That same penchant for hard work – and a life so full of geographic twists and turns of fate that it sounds like a movie script – also applies two garages down the Albert Park pit lane at Sauber, where Kaltenborn has taken the most unlikely of journeys to the top.

Born in India, Kaltenborn moved to Austria when she was eight, and she eventually completed a law degree at the University of Vienna, following that with her Masters in international business law in London. From there, she worked in Germany, where she met and married her husband Jens, and then in Liechtenstein, where she worked for a legal firm where one of the owners was a co-owner of Sauber.

In 2000, team founder Peter Sauber hired her to run Sauber’s legal department, and after a decade in which Kaltenborn combined her job with becoming a mother to son Nirek and daughter Mandira, Sauber appointed her as the team’s CEO in 2010. Two years later, making good on a promise he made to not be running the team after his 70th birthday, Sauber handed over the reins to Kaltenborn, making her the first female team principal in the sport’s history.

The 42-year-old Kaltenborn, who admits to still getting a thrill from the roll-out of Sauber’s new car at the start of each season, concedes her gender was, at least initially, a talking point.

“In the beginning people were surprised, because if talks came up of engines or contracts, they expected a man to appear,” she says.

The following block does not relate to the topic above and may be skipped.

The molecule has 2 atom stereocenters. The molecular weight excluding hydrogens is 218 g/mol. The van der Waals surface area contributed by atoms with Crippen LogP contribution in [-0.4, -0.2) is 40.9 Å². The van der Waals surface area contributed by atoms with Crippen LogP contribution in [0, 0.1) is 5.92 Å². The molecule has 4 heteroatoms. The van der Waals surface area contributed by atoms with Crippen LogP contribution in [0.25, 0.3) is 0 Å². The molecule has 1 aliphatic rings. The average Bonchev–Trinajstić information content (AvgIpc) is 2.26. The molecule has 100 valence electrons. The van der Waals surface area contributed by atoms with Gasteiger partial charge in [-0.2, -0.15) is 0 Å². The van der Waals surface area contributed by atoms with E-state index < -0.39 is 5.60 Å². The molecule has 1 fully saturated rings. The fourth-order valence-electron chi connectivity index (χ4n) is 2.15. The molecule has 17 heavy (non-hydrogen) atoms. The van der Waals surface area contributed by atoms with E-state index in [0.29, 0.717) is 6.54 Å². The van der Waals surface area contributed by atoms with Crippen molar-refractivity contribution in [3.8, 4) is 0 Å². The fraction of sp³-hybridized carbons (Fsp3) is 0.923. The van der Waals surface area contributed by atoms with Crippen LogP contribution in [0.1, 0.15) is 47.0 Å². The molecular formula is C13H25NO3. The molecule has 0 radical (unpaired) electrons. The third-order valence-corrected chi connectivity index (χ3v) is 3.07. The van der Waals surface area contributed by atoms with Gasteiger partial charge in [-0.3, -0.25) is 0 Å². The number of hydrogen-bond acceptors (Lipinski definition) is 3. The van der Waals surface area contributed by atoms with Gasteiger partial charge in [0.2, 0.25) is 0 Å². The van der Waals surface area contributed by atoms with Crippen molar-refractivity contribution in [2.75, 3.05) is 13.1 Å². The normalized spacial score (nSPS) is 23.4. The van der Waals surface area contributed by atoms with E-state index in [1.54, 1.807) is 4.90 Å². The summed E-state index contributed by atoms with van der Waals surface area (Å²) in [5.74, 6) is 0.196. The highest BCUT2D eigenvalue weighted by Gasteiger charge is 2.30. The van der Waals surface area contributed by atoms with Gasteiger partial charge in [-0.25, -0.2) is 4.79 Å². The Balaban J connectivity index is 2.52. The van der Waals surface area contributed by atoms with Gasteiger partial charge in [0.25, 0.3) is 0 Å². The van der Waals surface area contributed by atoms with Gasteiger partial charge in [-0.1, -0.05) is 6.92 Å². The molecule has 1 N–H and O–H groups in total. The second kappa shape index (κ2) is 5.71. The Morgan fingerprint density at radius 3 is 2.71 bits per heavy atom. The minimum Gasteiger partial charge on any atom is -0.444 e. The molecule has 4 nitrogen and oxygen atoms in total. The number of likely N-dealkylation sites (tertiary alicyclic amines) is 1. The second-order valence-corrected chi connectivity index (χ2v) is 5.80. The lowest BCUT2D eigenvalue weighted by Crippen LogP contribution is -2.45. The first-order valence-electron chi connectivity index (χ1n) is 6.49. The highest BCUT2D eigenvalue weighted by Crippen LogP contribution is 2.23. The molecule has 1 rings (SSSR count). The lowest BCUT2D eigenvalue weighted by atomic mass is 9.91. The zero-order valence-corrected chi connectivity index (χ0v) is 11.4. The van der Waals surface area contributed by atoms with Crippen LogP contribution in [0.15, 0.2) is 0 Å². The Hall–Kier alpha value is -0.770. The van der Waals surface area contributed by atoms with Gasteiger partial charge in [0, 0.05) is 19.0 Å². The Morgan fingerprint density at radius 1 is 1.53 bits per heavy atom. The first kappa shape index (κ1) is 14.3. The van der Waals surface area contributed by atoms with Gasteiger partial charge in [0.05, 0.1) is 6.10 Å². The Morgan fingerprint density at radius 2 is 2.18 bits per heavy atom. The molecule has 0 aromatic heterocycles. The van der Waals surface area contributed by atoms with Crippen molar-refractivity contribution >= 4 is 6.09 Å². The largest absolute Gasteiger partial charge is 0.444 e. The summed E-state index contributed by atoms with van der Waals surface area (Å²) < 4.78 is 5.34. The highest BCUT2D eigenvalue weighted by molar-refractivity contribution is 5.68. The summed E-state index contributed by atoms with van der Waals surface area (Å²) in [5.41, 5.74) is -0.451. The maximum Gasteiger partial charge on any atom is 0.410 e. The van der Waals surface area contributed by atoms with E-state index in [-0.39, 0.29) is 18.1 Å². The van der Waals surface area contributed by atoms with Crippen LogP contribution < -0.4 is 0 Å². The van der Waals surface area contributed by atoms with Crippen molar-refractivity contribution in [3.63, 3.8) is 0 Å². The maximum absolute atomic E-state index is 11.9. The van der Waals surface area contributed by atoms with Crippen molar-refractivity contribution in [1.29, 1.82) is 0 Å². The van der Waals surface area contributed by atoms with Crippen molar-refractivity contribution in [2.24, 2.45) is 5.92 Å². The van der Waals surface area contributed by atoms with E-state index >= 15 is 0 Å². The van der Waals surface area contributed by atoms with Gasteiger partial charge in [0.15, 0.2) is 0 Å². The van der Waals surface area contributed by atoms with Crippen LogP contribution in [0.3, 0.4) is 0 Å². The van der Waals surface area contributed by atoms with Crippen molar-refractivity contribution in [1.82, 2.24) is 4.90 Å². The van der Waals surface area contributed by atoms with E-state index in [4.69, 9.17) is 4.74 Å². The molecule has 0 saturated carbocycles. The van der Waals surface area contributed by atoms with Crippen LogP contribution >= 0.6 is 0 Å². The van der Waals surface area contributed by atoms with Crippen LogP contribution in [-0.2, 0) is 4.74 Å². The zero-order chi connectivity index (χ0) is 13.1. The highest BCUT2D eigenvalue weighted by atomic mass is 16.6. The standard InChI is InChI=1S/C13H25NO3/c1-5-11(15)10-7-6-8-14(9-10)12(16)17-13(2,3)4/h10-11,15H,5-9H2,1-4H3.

“Negotiations in Formula One are tough, so being a woman doesn’t really make any difference. It took a while for people to get over the ‘what’s a woman doing here?’, but I never felt discriminated against.

“My main challenge is finding the right strategy to guide the company through difficult times – striking the right balance between financial and technical needs – and maintaining a high level of competitiveness.”

Their paths to senior managerial positions in F1 could scarcely have been more contrasting, but Williams and Kaltenborn share the sentiment that their gender makes little difference despite working in a sport that has, until now, been a male-dominated domain. While stopping short of considering herself a trailblazer for other women with aspirations of working in F1 – “even saying that scares me!” – Williams says she and Kaltenborn show that it’s possible.

“Myself or Monisha … we always say it’s not about gender, it’s about ability – but the important thing is that if we are in these positions, we use the opportunity to encourage other girls into our sport,” she says.

“It’s a great environment we’re lucky enough to work in, and more women should be a part of that environment to experience the world of Formula One and how great it can be. So whatever we can do in our positions as female role models to encourage girls into our sport, then we absolutely should be doing that.”

With additional reporting by Eric Maitland